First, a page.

Nonetheless, fathers also encourage their spouses while offering positive affirmations about their changing body image (Guzzo, 2011). Lastly, the father empathizes with the wife while keeping calm as her emotions change frequently. Childbirth marks the second stage of fatherhood. As a result, fathers provide the necessary care required when preparing for delivery and begin offering the essential requirements for their children during infancy (Alio et al., 2013). The younger years, which range from 0 to 10 years, represent the third phase of fatherhood and entails providing proper care for children until they attain puberty. As a result, fathers often offer social, emotional, and physical help to their children while swearing to provide adequate security to protect them from all forms of dangers and enemies (Fazel, 2017). The fourth stage of fatherhood, which occurs during adolescence, is one of the most challenging phases that fathers go through while catering to the needs of their children.

Fathers serve as the disciplinary members of society while providing appropriate lessons to their children on how to grow into responsible adults (Oechsle et al., 2012). Fathers also cater to the educational needs of their children as they pursue their studies and enter tertiary institutions. The last stage of fatherhood occurs past the adolescent stage. Many parents recognize their children as young adults who are now preparing to join the institution of marriage. Hence, fathers usually educate their daughters and sons on how to choose and take care of their spouses (Bosoni & Mazzucchelli, 2019). After marriage, young adults also assume the duties of parenthood, which, in turn, creates a cycle of fatherhood. Therefore, good fatherhood is essential in helping children grow into responsible members of society. However, many fathers in contemporary society face multiple lawsuits in court as a result of child negligence (Fazel, 2017). Some of these fathers cite factors, such as harsh economic times, unemployment, being unprepared for parenting as the fundamental reasons behind their decisions not to execute their duties as fathers.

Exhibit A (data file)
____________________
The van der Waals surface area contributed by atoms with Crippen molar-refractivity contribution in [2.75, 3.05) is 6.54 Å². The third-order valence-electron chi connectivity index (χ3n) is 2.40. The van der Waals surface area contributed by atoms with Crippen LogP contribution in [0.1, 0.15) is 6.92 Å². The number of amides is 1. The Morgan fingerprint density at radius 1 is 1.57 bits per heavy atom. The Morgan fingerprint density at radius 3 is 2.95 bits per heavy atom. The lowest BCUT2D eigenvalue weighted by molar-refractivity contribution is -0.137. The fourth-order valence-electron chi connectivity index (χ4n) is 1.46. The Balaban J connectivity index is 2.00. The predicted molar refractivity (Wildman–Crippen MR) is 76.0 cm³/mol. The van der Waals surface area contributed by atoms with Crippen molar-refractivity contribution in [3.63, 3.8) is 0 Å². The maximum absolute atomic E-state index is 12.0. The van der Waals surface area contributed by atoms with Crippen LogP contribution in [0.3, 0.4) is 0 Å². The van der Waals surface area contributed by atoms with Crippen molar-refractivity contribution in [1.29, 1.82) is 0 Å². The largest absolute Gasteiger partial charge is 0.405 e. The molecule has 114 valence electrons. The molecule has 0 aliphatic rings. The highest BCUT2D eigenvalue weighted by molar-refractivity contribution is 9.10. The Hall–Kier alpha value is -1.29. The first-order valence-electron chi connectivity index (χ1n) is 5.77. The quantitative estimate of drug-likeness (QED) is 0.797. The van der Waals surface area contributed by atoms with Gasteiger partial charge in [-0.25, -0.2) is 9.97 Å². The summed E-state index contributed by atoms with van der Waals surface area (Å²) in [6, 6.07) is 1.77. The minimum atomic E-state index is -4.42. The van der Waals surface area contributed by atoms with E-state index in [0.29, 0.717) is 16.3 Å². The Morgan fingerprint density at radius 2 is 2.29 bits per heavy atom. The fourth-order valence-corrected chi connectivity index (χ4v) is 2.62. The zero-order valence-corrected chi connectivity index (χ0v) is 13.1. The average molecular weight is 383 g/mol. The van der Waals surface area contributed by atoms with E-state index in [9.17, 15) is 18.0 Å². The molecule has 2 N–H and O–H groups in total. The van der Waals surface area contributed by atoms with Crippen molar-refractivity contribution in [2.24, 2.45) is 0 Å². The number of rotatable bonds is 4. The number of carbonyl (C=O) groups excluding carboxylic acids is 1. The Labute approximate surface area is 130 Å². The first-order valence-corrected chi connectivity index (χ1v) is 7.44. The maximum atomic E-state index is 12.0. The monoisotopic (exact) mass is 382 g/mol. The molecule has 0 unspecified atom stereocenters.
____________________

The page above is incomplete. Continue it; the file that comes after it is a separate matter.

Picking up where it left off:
Importance of a Father in the Household and His Impact on Family

Rush and Seward (2015) acknowledged fathers as significant figures in any household. For instance, fathers, especially those involved in their family issues, serve as role models for every household member. Women married to involved fathers usually look up to them to ensure that they provide the best care and upbringing of their children. Similarly, children and relatives in a household headed by a responsible father emulate his characters to ensure that they grow into responsible members of society. Waldvogel and Ehlert (2016) also found that fathers serve as household leaders when it comes to worshipping and praying. As responsible members of the household, fathers usually teach and lead their children and wives through prayers, which, in turn, help in bringing up a God-fearing family. Fathers, on the other hand, serve as the primary provider of their households. As a result, fathers struggle to ensure that they put food on the table, offer clothing for their wives and children, and provide other essential needs such as education and proper housing (Oechsle et al., 2012). Fathers serve as the source of protection of their households against all vices and enemies.